Cubs

Tom Ricketts on Cubs payroll situation: 'We don't have any more' money

/ by Tony Andracki
Presented By Cubs Insiders
Cubs

MESA, Ariz. — The Cubs payroll has been a hot-button issue all winter. 

The team spent big last winter on a free agent class led by Yu Darvish, then went out and won 95 games. But the Cubs were caught from behind by the Milwaukee Brewers and wound up at home on their couches — or barbecuing, as Anthony Rizzo said Monday — in the first week of October.

As a follow up to the way 2018 ended, the Cubs have had a very quiet offseason. They picked up Cole Hamels' $20 million option (but also had to trade away Drew Smyly's $7 million deal to Texas to create room) and then have added only utility guy Daniel Descalso, reliever Brad Brach and a few other bullpen arms on minor deals as the market depressed closer to spring training.

Cubs chairman Tom Ricketts gave his state of address to the team Monday ahead of the first full-squad workout and later met with the media, where he was asked about the organization's finances and why they didn't spend more money this winter.

"That's a pretty easy question to answer — we don't have any more," Ricketts said. "We've been in the Top 5 in spending in baseball the last 5 or 6 years. We were in the top couple last year. We've put our money back on the field. Unfortunately, you just can't have a high-profile free agent every single year. 

"Part of that is how much it costs — the $25-$30 million it's gonna cost. Plus, it's a 10-year committment. You gotta pay all those dollars. We like the team we have, we made the best we have over the last few years. I think that we're well-positioned to win the division again.

 

"As much as I would love to have a great, new, exciting player every single season, it just can't happen every year."

Ricketts did not have his usual panel at Cubs Convention last month, but spoke to radio stations leading up to that event about the blowback from fans for the lack of spending this winter. 

He echoed similar sentiments Monday, pointing to Hamels' option, the escalating salaries of arbitration-eligible players like Kris Bryant and the need to earmark money for down the line to retain their own players (like Bryant or Javy Baez).

"We have to have the financial flexibility to keep the players we want to keep for the long run," Ricketts said. "We could try to sign a couple new players this year, but you can't spend that same dollar twice."

Ricketts continually pointed out the importance of looking long-term with regards to the budget and payroll and said Theo Epstein's front office is able to project the budget for the next couple years.

With Bryce Harper and Manny Machado still unsigned with March right around the corner, there's been a buzz that either player might sign a short-term, high-value deal and re-enter the free agent market in a year or two.

When asked if the Cubs have limitations preventing the club from entering into one of those short-term, big-money contracts with a superstar player, Ricketts said:

"I don't think there's any limitation in baseball in how much money you want to lose. I think there's some guys that have tested that. The most important thing you can do is think about not just this year, but the future. I think one of the biggest mistakes the previous ownership made is they considered every year a discrete of that. 

"As if: What do we have to do this year to sell our season tickets? What do we have to do to sell the suites? What do we have to do to get our sponsors back? You have to think of every year as part of a continuum and you have to think of it in terms of where you're gonna be 2, 3, 4, 5 years down the line. In those kinda go-for-it scenarios, a lot of times they don't work.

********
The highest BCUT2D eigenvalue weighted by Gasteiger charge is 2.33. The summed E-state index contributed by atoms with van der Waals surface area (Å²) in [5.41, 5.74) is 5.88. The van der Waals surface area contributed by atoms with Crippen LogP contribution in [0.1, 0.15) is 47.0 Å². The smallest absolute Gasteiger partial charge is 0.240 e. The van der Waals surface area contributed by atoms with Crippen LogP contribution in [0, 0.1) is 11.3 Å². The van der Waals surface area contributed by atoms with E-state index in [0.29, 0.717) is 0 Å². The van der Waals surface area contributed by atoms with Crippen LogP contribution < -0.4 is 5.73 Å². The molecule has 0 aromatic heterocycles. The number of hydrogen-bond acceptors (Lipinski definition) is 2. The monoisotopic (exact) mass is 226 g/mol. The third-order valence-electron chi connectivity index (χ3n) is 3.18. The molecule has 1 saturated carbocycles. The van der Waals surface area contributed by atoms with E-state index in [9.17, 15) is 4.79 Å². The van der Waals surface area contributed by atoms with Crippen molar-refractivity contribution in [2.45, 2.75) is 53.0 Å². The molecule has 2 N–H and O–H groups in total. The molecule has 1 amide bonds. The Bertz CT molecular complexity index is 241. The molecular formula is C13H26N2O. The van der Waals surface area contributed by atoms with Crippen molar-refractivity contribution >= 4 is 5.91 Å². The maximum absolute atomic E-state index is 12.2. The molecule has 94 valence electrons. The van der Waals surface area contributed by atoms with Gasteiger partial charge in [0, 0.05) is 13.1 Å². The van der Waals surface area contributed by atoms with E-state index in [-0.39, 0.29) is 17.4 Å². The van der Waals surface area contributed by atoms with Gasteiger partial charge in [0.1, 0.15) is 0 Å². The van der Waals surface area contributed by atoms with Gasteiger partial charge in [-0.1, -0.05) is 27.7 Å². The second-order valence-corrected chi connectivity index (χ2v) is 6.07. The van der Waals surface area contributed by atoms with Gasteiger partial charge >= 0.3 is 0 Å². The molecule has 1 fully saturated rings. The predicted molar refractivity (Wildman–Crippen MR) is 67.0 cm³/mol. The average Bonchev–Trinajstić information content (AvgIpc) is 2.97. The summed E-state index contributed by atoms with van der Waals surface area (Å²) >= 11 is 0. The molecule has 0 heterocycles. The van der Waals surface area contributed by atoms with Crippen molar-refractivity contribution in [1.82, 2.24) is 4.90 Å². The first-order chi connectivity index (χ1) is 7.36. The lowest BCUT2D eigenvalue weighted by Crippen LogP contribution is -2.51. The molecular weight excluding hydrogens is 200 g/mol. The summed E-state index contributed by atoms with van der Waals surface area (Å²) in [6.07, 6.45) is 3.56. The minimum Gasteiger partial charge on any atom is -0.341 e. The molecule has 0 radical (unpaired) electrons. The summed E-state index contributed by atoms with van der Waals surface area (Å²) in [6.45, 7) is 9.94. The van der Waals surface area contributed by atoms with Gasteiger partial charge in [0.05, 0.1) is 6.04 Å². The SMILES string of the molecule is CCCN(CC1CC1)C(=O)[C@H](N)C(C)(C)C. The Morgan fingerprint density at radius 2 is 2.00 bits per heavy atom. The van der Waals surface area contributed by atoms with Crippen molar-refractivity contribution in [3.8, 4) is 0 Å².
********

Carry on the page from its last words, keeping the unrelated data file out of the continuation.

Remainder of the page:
"The correlation between your payroll and your wins is positive, but it's not dispositive. It doesn't decide how you're gonna do. The fact is that the correlation's been going down over time. More younger players are becoming more impactful earlier in their career and so you can't buy victories like you could maybe 20 years ago. You have to be thoughtful about where you put your resources and think long term."

The Cubs are currently projected for an Opening Day payroll north of $212 million (according to Roster Resource), which would represent a $30 million increase from last year's $182 million mark (which was the highest Opening Day payroll in franchise history).

 

But it's understandable fans are feeling impatient, especially given the minor additions to the Cubs roster while the rest of the division has been active and aggressive in improving their team on paper this offseason.

The Cubs were aggressive last winter, spending money to augment the pitching staff by bringing in Darvish, Brandon Morrow, Steve Cishek and Tyler Chatwood. That obviously didn't work out in their favor, as only Cishek was able to make an impact throughout the entire season. 

That certainly has a carry-over effect and even with the new Cubs TV deal beginning a year from now, Ricketts balked at the notion a big-time free agent could help the club in its marketing endeavors for a new network.

"Yeah, possibly. The fact is that we don't think of it that way," Ricketts said. "We think we have a very, very good team. We think we'll win our division. We don't think that will be our issue.

"I think the issue is if we're to add even more dollars, I think we'd end up with some more problems down the line. The fact is we have one of the top baseball budgets, we have top baseball guys who allocate those dollars and that should get us great results."

Click here to download the new MyTeams App by NBC Sports! Receive comprehensive coverage of your teams and stream the Cubs easily on your device.